In a scientific first, researchers have recorded brain activity from living octopuses moving freely and blithely going about their octopus business.
This remarkable feat was accomplished by implanting electrodes into the animals’ brains and data loggers under the skin that could record 12 hours of brain activity. What precisely the recordings mean has yet to be decoded, but the research demonstrates a first step in understanding the strange and complicated minds of these magnificent sea beasts.
“If we want to understand how the brain works, octopuses are the perfect animal to study as a comparison to mammals,” says octopus researcher Tamar Gutnick of the Okinawa Institute of Science and Technology in Japan and the University of Naples Federico II in Italy.
“They have a large brain, an amazingly unique body, and advanced cognitive abilities that have developed completely differently from those of vertebrates.”
Octopuses are highly intelligent and extremely curious animals. Not only that, they’re very mobile and, with their eight boneless arms, have manipulation and reach skills that are unrivaled in the animal kingdom.
Therefore, trying to attach anything to an octopus that has full use of its body is a futile endeavor. And if you want to know how an octopus’s brain works in normal circumstances, it needs to fully use its body. Non-invasive equipment that sticks to the outside of the body, like an electrode cap, wouldn’t work.
“If we tried to attach wires to them, they would immediately rip it off,” Gutnick explains, “so we needed a way of getting the equipment completely out of their reach, by placing it under their skin.”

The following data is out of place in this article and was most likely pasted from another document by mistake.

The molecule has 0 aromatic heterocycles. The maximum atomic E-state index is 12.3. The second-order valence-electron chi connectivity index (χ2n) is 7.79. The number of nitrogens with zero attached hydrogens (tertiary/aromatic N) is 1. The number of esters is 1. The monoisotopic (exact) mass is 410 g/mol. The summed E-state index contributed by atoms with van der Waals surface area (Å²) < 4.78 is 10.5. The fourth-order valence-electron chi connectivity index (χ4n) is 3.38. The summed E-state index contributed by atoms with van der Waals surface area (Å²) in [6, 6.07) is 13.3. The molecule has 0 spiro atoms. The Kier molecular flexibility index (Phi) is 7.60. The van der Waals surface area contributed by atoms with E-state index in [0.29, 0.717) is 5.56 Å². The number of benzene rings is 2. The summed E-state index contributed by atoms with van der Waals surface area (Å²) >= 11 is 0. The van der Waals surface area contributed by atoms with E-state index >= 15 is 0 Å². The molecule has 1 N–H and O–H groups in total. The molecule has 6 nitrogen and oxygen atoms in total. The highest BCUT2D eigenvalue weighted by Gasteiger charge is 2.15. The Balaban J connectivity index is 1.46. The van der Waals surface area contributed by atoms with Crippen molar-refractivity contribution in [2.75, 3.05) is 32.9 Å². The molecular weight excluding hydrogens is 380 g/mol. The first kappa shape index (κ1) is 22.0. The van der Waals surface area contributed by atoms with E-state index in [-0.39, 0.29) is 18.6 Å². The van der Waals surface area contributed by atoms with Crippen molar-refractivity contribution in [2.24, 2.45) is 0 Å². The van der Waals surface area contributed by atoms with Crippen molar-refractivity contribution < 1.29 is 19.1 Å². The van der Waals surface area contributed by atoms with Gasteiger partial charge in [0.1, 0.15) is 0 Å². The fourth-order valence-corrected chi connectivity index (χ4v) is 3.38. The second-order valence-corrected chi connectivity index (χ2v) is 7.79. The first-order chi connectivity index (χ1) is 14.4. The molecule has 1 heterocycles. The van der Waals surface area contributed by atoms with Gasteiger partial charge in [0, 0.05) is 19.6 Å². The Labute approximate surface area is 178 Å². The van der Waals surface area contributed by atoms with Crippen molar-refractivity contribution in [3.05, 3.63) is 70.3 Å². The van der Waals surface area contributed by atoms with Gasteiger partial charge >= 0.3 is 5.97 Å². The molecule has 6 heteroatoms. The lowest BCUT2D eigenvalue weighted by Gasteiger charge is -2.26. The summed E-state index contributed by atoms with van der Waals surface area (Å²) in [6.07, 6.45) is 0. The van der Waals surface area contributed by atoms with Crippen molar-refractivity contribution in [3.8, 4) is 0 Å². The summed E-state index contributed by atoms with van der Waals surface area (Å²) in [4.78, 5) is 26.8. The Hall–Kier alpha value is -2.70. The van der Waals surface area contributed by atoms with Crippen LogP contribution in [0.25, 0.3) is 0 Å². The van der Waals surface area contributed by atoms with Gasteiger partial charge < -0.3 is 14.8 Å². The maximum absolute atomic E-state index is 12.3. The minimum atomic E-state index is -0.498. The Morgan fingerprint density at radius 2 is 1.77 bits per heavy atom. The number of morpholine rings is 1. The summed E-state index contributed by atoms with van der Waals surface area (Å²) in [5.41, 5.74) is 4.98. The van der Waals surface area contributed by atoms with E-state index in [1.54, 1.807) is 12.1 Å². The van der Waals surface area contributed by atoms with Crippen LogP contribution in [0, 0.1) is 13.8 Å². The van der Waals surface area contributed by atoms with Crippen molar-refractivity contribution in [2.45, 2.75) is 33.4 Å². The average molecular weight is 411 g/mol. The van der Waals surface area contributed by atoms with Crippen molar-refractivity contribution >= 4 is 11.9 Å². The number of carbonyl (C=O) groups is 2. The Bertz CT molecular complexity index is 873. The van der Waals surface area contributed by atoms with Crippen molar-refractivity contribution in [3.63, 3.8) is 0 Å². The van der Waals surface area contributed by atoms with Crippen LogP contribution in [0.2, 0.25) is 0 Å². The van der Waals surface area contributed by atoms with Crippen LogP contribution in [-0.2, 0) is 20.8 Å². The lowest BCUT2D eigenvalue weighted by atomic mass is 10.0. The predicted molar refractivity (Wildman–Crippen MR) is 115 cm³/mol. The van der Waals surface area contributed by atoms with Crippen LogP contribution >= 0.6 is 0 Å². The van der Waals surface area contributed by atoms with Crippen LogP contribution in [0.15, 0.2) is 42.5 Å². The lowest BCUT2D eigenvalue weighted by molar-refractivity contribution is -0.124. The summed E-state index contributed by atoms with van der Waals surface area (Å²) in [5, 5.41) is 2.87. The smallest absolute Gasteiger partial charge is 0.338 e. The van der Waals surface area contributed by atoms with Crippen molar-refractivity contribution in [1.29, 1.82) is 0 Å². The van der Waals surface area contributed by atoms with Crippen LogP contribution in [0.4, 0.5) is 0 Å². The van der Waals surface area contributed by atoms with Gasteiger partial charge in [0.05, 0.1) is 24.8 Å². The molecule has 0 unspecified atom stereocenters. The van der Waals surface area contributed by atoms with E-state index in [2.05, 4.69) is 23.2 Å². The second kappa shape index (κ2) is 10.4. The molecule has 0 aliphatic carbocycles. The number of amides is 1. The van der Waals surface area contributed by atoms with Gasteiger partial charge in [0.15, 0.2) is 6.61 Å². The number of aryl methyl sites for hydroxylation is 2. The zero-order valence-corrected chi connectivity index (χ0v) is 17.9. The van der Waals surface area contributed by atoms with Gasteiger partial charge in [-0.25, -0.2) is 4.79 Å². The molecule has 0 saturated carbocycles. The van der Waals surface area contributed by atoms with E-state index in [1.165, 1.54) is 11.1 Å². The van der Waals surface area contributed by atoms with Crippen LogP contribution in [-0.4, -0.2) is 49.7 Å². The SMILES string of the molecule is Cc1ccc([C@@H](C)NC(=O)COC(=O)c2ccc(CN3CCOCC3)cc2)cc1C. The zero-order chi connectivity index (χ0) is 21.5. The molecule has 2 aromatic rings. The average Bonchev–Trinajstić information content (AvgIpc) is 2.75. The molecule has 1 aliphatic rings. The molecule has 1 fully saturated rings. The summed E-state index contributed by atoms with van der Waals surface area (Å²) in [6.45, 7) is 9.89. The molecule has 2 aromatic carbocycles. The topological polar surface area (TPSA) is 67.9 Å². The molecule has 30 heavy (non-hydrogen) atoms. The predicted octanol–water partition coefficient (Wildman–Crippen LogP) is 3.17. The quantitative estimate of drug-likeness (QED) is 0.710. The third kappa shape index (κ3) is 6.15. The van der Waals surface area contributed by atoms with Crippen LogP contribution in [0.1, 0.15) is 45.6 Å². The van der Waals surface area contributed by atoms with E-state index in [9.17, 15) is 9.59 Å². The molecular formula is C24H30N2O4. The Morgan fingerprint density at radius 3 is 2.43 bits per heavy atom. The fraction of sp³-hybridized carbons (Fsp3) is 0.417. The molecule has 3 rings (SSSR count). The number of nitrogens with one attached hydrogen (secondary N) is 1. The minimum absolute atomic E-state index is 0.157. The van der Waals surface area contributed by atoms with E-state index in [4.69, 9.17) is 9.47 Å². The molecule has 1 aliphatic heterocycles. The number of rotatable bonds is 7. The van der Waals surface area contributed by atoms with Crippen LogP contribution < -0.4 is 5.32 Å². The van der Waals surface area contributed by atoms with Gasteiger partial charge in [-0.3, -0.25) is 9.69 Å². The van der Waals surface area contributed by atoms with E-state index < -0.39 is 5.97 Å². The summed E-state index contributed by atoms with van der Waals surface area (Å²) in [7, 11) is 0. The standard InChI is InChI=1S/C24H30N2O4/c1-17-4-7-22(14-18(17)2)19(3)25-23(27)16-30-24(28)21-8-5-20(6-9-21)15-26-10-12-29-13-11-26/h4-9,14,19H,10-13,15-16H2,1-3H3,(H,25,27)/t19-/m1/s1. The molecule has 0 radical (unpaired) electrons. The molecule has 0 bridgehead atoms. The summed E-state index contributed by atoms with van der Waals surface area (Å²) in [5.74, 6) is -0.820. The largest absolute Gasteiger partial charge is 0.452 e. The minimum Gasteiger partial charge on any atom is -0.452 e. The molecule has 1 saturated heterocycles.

The solution involved electrodes and data loggers designed to record the brain activity of free-flying birds. These devices are often protected by a waterproof casing of hard plastic that has a relatively large profile and is, therefore, unsuitable for implantation in octopuses, so the team developed a streamlined casing of plastic tubing.
They selected for their work three octopuses of the species Octopus cyanea, also known as the big blue octopus, a large octopus with a cavity within the mantle – the central part of its body – that could accommodate the data logger.
Researchers implanted the electrodes inside each anesthetized octopus directly into the vertical and median superior frontal lobes. These electrodes were connected to the data loggers tucked into each octopus’s mantle.
Each data logger had a battery that allowed continuous recording for 12 hours. Researchers returned the animals to their tanks and allowed them to wake and go about their usual activities, their brain activity under surveillance. Meanwhile, a video camera was set up to record what they were doing so that the researchers could compare the brain activity to the behavior of each octopus.
After the recordings were complete, the researchers euthanized the octopuses and retrieved the data loggers. They identified several long-lasting brain activity patterns, including some similar to those seen in mammals. Other patterns, however, are unlike anything in the scientific literature.
What they mean is a mystery. The patterns could not be linked to any of the behaviors seen in the videos. However, that’s not necessarily surprising. The brain regions to which the electrodes were attached are associated with learning and memory, and the octopuses were not required to perform any learning or memory tasks during the experiment.
That could be the focus of future experiments, perhaps on a wider range of subjects and species.
“This is a really pivotal study, but it’s just the first step,” says zoologist Michael Kuba, formerly of OIST and now at the University of Naples Federico II.
“Octopus are so clever, but right now, we know so little about how their brains work. This technique means we now have the ability to peer into their brain while they are doing specific tasks. That’s really exciting and powerful.”
The research has been published in Current Biology.